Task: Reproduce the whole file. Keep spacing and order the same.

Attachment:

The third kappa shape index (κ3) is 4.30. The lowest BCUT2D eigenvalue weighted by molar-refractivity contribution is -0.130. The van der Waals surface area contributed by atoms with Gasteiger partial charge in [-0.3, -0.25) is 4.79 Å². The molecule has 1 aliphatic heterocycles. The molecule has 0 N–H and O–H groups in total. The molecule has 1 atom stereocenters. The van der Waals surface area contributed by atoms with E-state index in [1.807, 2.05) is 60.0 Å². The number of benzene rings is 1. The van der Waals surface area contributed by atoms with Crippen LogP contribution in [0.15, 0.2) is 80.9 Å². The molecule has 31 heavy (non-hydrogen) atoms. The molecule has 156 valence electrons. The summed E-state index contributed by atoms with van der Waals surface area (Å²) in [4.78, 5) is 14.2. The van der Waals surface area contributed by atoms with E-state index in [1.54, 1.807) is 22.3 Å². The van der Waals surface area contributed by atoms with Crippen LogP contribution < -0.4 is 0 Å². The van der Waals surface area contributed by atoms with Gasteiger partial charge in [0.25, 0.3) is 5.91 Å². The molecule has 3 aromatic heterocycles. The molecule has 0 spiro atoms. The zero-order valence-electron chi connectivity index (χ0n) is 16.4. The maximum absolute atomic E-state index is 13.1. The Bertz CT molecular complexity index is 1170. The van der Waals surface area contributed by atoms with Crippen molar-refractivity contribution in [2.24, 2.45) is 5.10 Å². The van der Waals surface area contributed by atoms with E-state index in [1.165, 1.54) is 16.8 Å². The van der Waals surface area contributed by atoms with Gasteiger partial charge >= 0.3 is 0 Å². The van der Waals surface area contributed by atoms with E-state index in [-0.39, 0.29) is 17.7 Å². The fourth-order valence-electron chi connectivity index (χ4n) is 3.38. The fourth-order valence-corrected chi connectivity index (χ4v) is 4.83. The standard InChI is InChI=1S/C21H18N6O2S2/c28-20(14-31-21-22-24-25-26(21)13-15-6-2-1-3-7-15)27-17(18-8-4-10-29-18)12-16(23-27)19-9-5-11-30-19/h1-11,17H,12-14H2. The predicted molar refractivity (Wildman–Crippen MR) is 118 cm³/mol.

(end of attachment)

The third kappa shape index (κ3) is 4.30. The lowest BCUT2D eigenvalue weighted by molar-refractivity contribution is -0.130. The van der Waals surface area contributed by atoms with Gasteiger partial charge in [-0.3, -0.25) is 4.79 Å². The molecule has 1 aliphatic heterocycles. The molecule has 0 N–H and O–H groups in total. The molecule has 1 atom stereocenters. The van der Waals surface area contributed by atoms with E-state index in [1.807, 2.05) is 60.0 Å². The number of benzene rings is 1. The van der Waals surface area contributed by atoms with Crippen LogP contribution in [0.15, 0.2) is 80.9 Å². The molecule has 31 heavy (non-hydrogen) atoms. The molecule has 156 valence electrons. The summed E-state index contributed by atoms with van der Waals surface area (Å²) in [4.78, 5) is 14.2. The van der Waals surface area contributed by atoms with E-state index in [1.54, 1.807) is 22.3 Å². The van der Waals surface area contributed by atoms with Crippen LogP contribution < -0.4 is 0 Å². The van der Waals surface area contributed by atoms with Gasteiger partial charge in [0.25, 0.3) is 5.91 Å². The molecule has 3 aromatic heterocycles. The molecule has 0 spiro atoms. The zero-order valence-electron chi connectivity index (χ0n) is 16.4. The maximum absolute atomic E-state index is 13.1. The Bertz CT molecular complexity index is 1170. The van der Waals surface area contributed by atoms with Crippen molar-refractivity contribution in [2.24, 2.45) is 5.10 Å². The van der Waals surface area contributed by atoms with E-state index in [1.165, 1.54) is 16.8 Å². The van der Waals surface area contributed by atoms with Gasteiger partial charge >= 0.3 is 0 Å². The van der Waals surface area contributed by atoms with E-state index in [-0.39, 0.29) is 17.7 Å². The fourth-order valence-electron chi connectivity index (χ4n) is 3.38. The fourth-order valence-corrected chi connectivity index (χ4v) is 4.83. The standard InChI is InChI=1S/C21H18N6O2S2/c28-20(14-31-21-22-24-25-26(21)13-15-6-2-1-3-7-15)27-17(18-8-4-10-29-18)12-16(23-27)19-9-5-11-30-19/h1-11,17H,12-14H2. The predicted molar refractivity (Wildman–Crippen MR) is 118 cm³/mol.